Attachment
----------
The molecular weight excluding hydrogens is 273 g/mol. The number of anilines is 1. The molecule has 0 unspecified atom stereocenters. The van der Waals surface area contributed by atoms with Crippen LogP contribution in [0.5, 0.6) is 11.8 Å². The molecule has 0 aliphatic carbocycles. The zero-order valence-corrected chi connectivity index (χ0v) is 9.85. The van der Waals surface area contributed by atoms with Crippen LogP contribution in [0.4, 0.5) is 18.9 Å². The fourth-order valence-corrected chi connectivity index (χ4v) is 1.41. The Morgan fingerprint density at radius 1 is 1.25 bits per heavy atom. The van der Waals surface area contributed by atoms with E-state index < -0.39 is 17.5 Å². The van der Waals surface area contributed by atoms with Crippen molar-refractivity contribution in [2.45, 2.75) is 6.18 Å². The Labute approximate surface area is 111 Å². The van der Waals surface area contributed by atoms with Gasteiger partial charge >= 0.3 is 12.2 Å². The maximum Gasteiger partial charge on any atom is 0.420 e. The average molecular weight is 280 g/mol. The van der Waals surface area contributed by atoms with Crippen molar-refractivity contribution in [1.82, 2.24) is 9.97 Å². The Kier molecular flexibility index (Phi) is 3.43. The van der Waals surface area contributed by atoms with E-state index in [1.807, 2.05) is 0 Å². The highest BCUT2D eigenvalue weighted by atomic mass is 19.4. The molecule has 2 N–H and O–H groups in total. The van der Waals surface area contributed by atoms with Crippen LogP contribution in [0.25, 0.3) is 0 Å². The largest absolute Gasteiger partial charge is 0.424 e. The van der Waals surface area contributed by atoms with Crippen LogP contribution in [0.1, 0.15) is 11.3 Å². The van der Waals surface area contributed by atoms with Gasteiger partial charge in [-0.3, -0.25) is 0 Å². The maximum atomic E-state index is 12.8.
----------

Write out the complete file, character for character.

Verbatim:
The molecular weight excluding hydrogens is 273 g/mol. The number of anilines is 1. The molecule has 0 unspecified atom stereocenters. The van der Waals surface area contributed by atoms with Crippen LogP contribution in [0.5, 0.6) is 11.8 Å². The molecule has 0 aliphatic carbocycles. The zero-order valence-corrected chi connectivity index (χ0v) is 9.85. The van der Waals surface area contributed by atoms with Crippen LogP contribution in [0.4, 0.5) is 18.9 Å². The fourth-order valence-corrected chi connectivity index (χ4v) is 1.41. The Morgan fingerprint density at radius 1 is 1.25 bits per heavy atom. The van der Waals surface area contributed by atoms with E-state index < -0.39 is 17.5 Å². The van der Waals surface area contributed by atoms with Crippen molar-refractivity contribution in [2.45, 2.75) is 6.18 Å². The Labute approximate surface area is 111 Å². The van der Waals surface area contributed by atoms with Gasteiger partial charge >= 0.3 is 12.2 Å². The maximum Gasteiger partial charge on any atom is 0.420 e. The average molecular weight is 280 g/mol. The van der Waals surface area contributed by atoms with Crippen molar-refractivity contribution in [1.82, 2.24) is 9.97 Å². The Kier molecular flexibility index (Phi) is 3.43. The van der Waals surface area contributed by atoms with E-state index in [1.807, 2.05) is 0 Å². The highest BCUT2D eigenvalue weighted by atomic mass is 19.4. The molecule has 2 N–H and O–H groups in total. The van der Waals surface area contributed by atoms with Crippen LogP contribution in [0.25, 0.3) is 0 Å². The largest absolute Gasteiger partial charge is 0.424 e. The van der Waals surface area contributed by atoms with Crippen LogP contribution in [0.1, 0.15) is 11.3 Å². The van der Waals surface area contributed by atoms with Gasteiger partial charge in [-0.3, -0.25) is 0 Å². The maximum atomic E-state index is 12.8.